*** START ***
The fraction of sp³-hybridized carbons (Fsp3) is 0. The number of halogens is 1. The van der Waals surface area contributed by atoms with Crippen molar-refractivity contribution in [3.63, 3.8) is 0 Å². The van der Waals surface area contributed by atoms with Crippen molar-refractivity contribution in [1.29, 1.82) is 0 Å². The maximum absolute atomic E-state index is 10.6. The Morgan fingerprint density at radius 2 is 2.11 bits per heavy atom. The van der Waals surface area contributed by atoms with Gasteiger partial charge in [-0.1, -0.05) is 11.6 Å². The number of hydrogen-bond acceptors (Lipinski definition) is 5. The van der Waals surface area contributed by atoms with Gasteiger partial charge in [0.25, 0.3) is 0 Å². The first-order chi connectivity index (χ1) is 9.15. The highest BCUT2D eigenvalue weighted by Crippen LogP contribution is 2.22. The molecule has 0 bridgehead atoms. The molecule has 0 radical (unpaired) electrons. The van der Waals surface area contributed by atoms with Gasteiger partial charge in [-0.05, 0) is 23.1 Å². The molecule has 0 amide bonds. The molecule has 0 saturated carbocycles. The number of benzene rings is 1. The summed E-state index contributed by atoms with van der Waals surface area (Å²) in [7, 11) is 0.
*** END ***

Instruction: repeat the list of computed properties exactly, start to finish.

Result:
The fraction of sp³-hybridized carbons (Fsp3) is 0. The number of halogens is 1. The van der Waals surface area contributed by atoms with Crippen molar-refractivity contribution in [3.63, 3.8) is 0 Å². The van der Waals surface area contributed by atoms with Crippen molar-refractivity contribution in [1.29, 1.82) is 0 Å². The maximum absolute atomic E-state index is 10.6. The Morgan fingerprint density at radius 2 is 2.11 bits per heavy atom. The van der Waals surface area contributed by atoms with Gasteiger partial charge in [-0.1, -0.05) is 11.6 Å². The number of hydrogen-bond acceptors (Lipinski definition) is 5. The van der Waals surface area contributed by atoms with Gasteiger partial charge in [0.25, 0.3) is 0 Å². The first-order chi connectivity index (χ1) is 9.15. The highest BCUT2D eigenvalue weighted by Crippen LogP contribution is 2.22. The molecule has 0 bridgehead atoms. The molecule has 0 radical (unpaired) electrons. The van der Waals surface area contributed by atoms with Gasteiger partial charge in [-0.05, 0) is 23.1 Å². The molecule has 0 amide bonds. The molecule has 0 saturated carbocycles. The number of benzene rings is 1. The summed E-state index contributed by atoms with van der Waals surface area (Å²) in [7, 11) is 0.